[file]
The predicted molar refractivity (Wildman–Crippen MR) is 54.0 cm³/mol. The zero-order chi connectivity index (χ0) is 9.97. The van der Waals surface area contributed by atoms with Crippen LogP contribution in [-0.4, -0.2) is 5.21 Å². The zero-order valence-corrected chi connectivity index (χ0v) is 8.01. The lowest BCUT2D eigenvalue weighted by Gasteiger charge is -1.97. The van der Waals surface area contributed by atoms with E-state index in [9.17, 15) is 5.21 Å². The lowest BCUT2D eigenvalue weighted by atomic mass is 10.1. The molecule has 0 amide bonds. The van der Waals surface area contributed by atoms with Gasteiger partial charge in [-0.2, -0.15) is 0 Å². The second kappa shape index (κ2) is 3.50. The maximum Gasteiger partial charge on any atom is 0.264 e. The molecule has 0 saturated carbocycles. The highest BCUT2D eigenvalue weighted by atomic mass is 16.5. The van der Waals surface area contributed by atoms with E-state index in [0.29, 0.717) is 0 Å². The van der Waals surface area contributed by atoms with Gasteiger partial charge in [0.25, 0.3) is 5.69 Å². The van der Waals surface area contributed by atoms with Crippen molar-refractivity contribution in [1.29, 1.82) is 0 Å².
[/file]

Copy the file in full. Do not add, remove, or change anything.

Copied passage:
The predicted molar refractivity (Wildman–Crippen MR) is 54.0 cm³/mol. The zero-order chi connectivity index (χ0) is 9.97. The van der Waals surface area contributed by atoms with Crippen LogP contribution in [-0.4, -0.2) is 5.21 Å². The zero-order valence-corrected chi connectivity index (χ0v) is 8.01. The lowest BCUT2D eigenvalue weighted by Gasteiger charge is -1.97. The van der Waals surface area contributed by atoms with E-state index in [9.17, 15) is 5.21 Å². The lowest BCUT2D eigenvalue weighted by atomic mass is 10.1. The molecule has 0 amide bonds. The van der Waals surface area contributed by atoms with Gasteiger partial charge in [-0.2, -0.15) is 0 Å². The second kappa shape index (κ2) is 3.50. The maximum Gasteiger partial charge on any atom is 0.264 e. The molecule has 0 saturated carbocycles. The highest BCUT2D eigenvalue weighted by atomic mass is 16.5. The van der Waals surface area contributed by atoms with E-state index in [0.29, 0.717) is 0 Å². The van der Waals surface area contributed by atoms with Gasteiger partial charge in [0.25, 0.3) is 5.69 Å². The van der Waals surface area contributed by atoms with Crippen molar-refractivity contribution in [1.29, 1.82) is 0 Å².